The Cubs attract more viewers than the Dodgers, but not so many more that the risk of alienating Cubs fans by not carrying the team channel would necessarily be greater than the risk of alienating the majority of the audience that cares nothing for Anthony Rizzo and could abandon Comcast for Netflix or Hulu.
“The bundle already is in secular decline,” Greenfield said, “and trying to jam more channels into everybody’s bundle feels very tone-deaf in 2019.”
The cost of sports channels has grown so high that DirecTV and other providers determined they would be better off by not carrying SportsNet LA. In July, Dish Network stopped carrying 22 sports channels, including Fox Sports West and Prime Ticket, citing the high costs.
“It doesn’t look good that the regional sports will ever be on Dish again,” Dish chairman Charlie Ergen told investors.
The Dodgers believed their blackout would be temporary. At some point, DirecTV would have to strike new deals for the regional sports channels they owned, and the Dodgers thought DirecTV would not want to risk a similar blackout of its own sports channels in other markets. The Dodgers lost that bet.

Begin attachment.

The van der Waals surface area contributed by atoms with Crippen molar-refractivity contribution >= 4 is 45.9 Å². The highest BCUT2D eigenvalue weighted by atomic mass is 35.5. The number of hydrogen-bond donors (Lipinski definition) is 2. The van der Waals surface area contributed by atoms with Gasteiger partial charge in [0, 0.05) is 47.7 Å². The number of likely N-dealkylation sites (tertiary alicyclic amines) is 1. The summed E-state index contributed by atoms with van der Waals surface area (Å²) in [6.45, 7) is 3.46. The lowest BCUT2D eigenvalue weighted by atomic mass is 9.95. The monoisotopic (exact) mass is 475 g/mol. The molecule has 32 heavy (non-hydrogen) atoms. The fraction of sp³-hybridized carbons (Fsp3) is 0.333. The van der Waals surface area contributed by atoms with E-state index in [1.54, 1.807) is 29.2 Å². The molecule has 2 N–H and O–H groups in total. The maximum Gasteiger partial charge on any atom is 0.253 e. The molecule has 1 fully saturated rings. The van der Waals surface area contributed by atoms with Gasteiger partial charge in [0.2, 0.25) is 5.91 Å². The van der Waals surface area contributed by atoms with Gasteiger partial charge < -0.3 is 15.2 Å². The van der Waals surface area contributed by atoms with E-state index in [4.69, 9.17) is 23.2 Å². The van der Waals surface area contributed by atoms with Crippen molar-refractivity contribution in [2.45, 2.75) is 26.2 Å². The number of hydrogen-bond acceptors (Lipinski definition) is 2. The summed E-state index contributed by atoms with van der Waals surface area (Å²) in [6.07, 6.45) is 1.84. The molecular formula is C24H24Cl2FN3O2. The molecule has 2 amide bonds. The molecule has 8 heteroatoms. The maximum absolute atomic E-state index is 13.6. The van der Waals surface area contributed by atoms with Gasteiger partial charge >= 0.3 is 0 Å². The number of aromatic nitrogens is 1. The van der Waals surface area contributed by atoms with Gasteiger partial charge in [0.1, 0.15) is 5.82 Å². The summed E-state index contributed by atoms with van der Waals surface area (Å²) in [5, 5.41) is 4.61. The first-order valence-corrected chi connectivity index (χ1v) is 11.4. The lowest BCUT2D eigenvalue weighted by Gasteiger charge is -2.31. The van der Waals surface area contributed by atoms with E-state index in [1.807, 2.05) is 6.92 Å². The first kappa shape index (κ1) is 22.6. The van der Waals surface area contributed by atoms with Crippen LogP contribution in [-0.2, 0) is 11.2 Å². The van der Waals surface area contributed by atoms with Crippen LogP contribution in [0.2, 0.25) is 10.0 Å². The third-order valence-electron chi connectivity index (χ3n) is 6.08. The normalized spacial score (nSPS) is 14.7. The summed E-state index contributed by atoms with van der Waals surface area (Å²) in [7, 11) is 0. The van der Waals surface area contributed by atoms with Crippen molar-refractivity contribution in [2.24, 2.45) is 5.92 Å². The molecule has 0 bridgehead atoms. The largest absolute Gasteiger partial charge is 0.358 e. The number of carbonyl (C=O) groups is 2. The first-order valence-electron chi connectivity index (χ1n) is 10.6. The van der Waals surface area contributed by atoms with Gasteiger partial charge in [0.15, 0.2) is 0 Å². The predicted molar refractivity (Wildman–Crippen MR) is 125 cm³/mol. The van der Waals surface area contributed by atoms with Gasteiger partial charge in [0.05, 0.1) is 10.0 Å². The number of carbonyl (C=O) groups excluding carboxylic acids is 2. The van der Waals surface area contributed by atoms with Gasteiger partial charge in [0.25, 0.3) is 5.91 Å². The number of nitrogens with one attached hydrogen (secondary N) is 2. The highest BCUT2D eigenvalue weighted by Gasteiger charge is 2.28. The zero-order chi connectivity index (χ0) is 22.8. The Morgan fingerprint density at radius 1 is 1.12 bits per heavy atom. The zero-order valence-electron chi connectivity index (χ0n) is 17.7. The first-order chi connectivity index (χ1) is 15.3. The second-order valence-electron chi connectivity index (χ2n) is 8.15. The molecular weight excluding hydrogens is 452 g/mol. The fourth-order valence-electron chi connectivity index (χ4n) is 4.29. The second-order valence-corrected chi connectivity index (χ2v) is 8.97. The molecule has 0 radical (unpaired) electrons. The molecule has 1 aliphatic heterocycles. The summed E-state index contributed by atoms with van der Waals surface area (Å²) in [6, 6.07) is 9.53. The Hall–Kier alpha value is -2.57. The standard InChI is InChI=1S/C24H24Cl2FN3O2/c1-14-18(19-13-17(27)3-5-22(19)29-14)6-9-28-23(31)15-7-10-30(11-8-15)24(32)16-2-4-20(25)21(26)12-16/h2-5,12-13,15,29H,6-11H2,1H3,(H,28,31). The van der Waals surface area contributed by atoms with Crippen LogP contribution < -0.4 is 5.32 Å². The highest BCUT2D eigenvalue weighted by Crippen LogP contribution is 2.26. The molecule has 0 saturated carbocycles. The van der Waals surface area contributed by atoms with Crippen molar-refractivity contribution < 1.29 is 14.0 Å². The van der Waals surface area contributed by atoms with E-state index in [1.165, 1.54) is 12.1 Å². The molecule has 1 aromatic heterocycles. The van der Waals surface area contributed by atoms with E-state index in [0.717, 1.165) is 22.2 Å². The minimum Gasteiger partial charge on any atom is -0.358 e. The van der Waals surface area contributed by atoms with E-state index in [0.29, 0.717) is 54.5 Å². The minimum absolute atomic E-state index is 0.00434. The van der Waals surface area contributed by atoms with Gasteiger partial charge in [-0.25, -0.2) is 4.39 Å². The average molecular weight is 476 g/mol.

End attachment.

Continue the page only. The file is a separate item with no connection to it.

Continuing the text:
Time Warner Cable was selling the broadcasts for one major league team. Sinclair is selling 22 teams, and the company owns 191 television stations across the United States. In theory, Sinclair could leverage those holdings into a Cubs deal –- for example, by telling Comcast that no deal in Chicago means no deal for Channel 12 and the Reds’ cable channel in Cincinnati.
Perhaps viewers in Cincinnati would rebel. But the overwhelming majority of Sinclair stations are in smaller markets, ones without major league sports.
“Are they in the biggest cities? No,” Greenfield said. “That’s part of the problem I think Sinclair faces in trying to use the TV stations as leverage.”
The Dodgers also learned that persuading fans to change their cable or satellite provider is a challenge. Some fans opted not to deal with the hassle of changing email accounts, or returning equipment to one company and installing equipment for another. For fans that seriously threatened to cancel, DirecTV often pacified them with free NFL Sunday Ticket.
And, for a cable company, the money increasingly is in providing Internet service, not television service.